Back in November, Meta announced that they would be removing detailed Facebook ads targeting options. I covered it on a Pubcast Shot as well. Except, the changes that would be made were far more significant than anyone had expected.
Thousands of detailed targeting options were removed on January 19. Let me tell you: Meta wasn’t messing around!
Of course, this may negatively impact your advertising if you rely on targeting options that are no longer available. In this post, let’s cover the following:
- The targeting that we expected to be removed
- The surprise removals
- How removals impact current An ad set is a Facebook ads grouping where settings like targeting, scheduling, optimization, and placement are determined. More
- What you should do
The Original Announcement
When Meta first discussed removing detailed targeting options, the focus was on targeting related to sensitive topics, “such as options referencing causes, organizations, or public figures that relate to health, race or ethnicity, political affiliation, religion, or sexual orientation.”
We would see detailed targeting removed related to health causes (“Lung cancer awareness”), sexual orientation (“LGBT culture”), religious practices and groups (“Catholic church”), political beliefs, social issues, causes, organizations, and figures.
My biggest concern at the time was for non-profits that would want to target people who showed interest in their cause. While I understood these updates, I worried most about that specific scenario when targeting would be used for good.
Of course, that was only the beginning.
The Surprise Removals
Once the changes actually went into effect, Meta made another announcement about what it was doing, and the removals would be far more drastic.
The first paragraph (emphasis mine):
Starting Jan 19, 2022, we’re removing some Detailed Targeting options because they are either not widely used, they may be redundant with others or too granular, or because they relate to topics people may perceive as sensitive, such as targeting options referencing causes, organizations, or public figures that relate to health, race or ethnicity, political affiliation, religion, or sexual orientation.
I admit that at first, I thought I simply missed this in the original announcement. But that original announcement made no mention of removing options that aren’t widely used, may be redundant or are too granular.
Based on reports we’ve been seeing in my communities, there are a ton of detailed targeting options that were caught up in this. And many have nothing to do with sensitive topics, but instead fall into the other groups.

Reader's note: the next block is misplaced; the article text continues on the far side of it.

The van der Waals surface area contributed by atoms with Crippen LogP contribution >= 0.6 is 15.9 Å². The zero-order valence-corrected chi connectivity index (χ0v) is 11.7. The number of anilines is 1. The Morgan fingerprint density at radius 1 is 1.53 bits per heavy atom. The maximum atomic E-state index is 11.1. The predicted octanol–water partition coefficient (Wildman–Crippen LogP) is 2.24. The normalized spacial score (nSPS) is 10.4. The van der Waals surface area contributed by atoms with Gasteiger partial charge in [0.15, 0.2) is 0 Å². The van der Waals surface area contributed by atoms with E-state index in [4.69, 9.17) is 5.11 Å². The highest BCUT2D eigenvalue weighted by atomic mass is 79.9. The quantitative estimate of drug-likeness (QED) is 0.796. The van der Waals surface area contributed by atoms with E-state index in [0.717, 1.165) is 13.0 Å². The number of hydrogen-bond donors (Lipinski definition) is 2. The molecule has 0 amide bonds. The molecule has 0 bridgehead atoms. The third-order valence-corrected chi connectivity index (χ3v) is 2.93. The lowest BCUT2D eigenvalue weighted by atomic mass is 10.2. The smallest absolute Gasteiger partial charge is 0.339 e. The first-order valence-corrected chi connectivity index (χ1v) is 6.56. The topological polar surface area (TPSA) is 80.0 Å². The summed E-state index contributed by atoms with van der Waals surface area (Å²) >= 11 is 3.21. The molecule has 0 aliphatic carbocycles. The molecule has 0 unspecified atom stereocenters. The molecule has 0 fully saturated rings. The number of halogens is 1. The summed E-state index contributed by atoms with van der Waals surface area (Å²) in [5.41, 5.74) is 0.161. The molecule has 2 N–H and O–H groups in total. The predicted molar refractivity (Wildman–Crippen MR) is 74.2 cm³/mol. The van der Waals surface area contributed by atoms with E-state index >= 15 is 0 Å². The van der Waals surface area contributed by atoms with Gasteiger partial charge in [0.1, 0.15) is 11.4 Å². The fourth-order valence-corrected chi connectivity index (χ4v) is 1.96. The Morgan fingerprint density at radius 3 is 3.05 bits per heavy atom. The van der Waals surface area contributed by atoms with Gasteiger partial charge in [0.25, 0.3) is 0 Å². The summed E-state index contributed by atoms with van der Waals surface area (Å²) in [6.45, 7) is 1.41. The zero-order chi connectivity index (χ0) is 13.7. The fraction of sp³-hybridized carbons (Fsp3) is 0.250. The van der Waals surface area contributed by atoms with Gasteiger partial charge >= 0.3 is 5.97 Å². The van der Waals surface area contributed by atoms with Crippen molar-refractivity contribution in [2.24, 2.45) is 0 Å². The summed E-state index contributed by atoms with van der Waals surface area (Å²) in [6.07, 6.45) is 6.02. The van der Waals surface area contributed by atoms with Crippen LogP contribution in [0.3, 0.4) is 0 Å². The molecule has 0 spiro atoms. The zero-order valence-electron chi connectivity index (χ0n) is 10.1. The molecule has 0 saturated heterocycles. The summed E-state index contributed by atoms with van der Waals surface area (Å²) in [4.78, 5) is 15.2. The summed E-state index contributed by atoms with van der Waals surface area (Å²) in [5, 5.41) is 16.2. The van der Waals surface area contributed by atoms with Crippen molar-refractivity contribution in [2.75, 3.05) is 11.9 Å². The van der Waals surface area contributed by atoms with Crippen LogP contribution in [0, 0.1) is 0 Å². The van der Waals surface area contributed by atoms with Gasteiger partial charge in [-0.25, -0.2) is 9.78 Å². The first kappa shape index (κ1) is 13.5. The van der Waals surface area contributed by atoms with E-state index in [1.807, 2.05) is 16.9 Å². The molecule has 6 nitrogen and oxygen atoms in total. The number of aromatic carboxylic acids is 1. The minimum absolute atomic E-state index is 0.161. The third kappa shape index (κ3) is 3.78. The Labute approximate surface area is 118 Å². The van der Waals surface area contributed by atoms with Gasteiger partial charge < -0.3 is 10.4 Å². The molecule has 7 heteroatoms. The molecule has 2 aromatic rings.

How Removals Impact Current Ad Sets
If you created ad sets prior to January 19 that use any of the impacted targeting options, they should continue to run until March 17. At that point, expect the ad set to stop running. You’ll see a warning on any impacted targeting options you’ve used.
So, if the ad set is still working well using those targeting options, great. But, you should start planning for an immediate future without those targeting options.
What You Should Do
The easiest solution is to find other interests or use Lookalike Audiences. That’s easier said than done, of course, if you’ve been using tried and true detailed targeting options that have worked great.
You can, of course, use In most cases, mention of Broad Targeting refers to the removal of all potential targeting filters: No custom audiences, lookalike audiences, or detailed targeting. Instead, rely only on location and letting the algorithm do the work. More (gender, age, and location), custom audiences, or turn on Targeting Expansion or Lookalike Expansion. But, I doubt those options will seem all that appealing to those who have found great success with detailed targeting that has been removed.
Here’s what I recommend you do to find other relevant detailed targeting options…
Within the detailed targeting text box of your ad set, type in a core This is the group of people who can potentially see your ads. You help influence this by adjusting age, gender, location, detailed targeting (interests and behaviors), custom audiences, and more. More that fits your needs.
Then click the “Suggestions” link.
Facebook tends to do a pretty good job of providing related suggestions that you may not have considered. Here are some that are recommended for the “Jon Loomer Digital” interest (luckily, it hasn’t been removed!):
- Social Media Examiner
- Digital Marketing
- Social Media Marketing
- Online Advertising
- Business Page Admins
- Digital Strategy
- Digital Marketing Strategist
Go ahead and add another to see how it impacts the suggestions. Theoretically, giving Facebook more info will help refine the targeting suggestions.
Did you have any significant targeting options removed on January 19? What did you do about it?
Let me know in the comments below!